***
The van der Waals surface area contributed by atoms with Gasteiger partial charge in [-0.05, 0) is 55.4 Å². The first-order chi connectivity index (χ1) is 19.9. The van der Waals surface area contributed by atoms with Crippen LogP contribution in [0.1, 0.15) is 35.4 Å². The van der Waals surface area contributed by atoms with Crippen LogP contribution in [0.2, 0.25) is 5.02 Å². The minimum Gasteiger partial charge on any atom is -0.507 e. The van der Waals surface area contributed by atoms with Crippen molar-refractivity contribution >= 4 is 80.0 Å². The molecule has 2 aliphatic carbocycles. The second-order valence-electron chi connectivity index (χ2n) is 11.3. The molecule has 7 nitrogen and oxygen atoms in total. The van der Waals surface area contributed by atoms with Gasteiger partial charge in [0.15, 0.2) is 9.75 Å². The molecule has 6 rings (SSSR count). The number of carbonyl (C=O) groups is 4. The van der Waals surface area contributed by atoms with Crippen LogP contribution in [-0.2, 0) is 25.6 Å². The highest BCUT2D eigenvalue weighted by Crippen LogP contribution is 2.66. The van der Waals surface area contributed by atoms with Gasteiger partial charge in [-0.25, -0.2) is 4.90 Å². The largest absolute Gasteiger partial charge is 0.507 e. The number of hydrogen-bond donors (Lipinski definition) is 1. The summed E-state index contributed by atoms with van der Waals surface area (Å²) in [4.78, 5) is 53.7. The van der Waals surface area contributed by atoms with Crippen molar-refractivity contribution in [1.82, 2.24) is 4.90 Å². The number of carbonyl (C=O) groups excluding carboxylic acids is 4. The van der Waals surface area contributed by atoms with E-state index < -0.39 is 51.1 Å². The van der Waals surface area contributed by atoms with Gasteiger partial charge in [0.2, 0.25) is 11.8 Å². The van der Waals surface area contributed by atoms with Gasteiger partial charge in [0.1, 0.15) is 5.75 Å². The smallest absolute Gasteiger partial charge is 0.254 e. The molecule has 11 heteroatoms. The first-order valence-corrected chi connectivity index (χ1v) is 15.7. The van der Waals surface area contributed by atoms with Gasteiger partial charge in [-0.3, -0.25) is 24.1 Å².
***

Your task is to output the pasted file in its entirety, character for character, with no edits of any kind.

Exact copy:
The van der Waals surface area contributed by atoms with Gasteiger partial charge in [-0.05, 0) is 55.4 Å². The first-order chi connectivity index (χ1) is 19.9. The van der Waals surface area contributed by atoms with Crippen LogP contribution in [0.1, 0.15) is 35.4 Å². The van der Waals surface area contributed by atoms with Crippen LogP contribution in [0.2, 0.25) is 5.02 Å². The minimum Gasteiger partial charge on any atom is -0.507 e. The van der Waals surface area contributed by atoms with Crippen molar-refractivity contribution >= 4 is 80.0 Å². The molecule has 2 aliphatic carbocycles. The second-order valence-electron chi connectivity index (χ2n) is 11.3. The molecule has 7 nitrogen and oxygen atoms in total. The van der Waals surface area contributed by atoms with Gasteiger partial charge in [0.15, 0.2) is 9.75 Å². The molecule has 6 rings (SSSR count). The number of carbonyl (C=O) groups is 4. The van der Waals surface area contributed by atoms with Crippen LogP contribution in [-0.2, 0) is 25.6 Å². The highest BCUT2D eigenvalue weighted by Crippen LogP contribution is 2.66. The van der Waals surface area contributed by atoms with Gasteiger partial charge in [-0.25, -0.2) is 4.90 Å². The largest absolute Gasteiger partial charge is 0.507 e. The number of hydrogen-bond donors (Lipinski definition) is 1. The summed E-state index contributed by atoms with van der Waals surface area (Å²) in [4.78, 5) is 53.7. The van der Waals surface area contributed by atoms with Crippen molar-refractivity contribution in [1.82, 2.24) is 4.90 Å². The number of carbonyl (C=O) groups excluding carboxylic acids is 4. The van der Waals surface area contributed by atoms with E-state index < -0.39 is 51.1 Å². The van der Waals surface area contributed by atoms with Gasteiger partial charge in [0.2, 0.25) is 11.8 Å². The van der Waals surface area contributed by atoms with Gasteiger partial charge in [0.1, 0.15) is 5.75 Å². The smallest absolute Gasteiger partial charge is 0.254 e. The molecule has 11 heteroatoms. The first-order valence-corrected chi connectivity index (χ1v) is 15.7. The van der Waals surface area contributed by atoms with Gasteiger partial charge in [-0.3, -0.25) is 24.1 Å².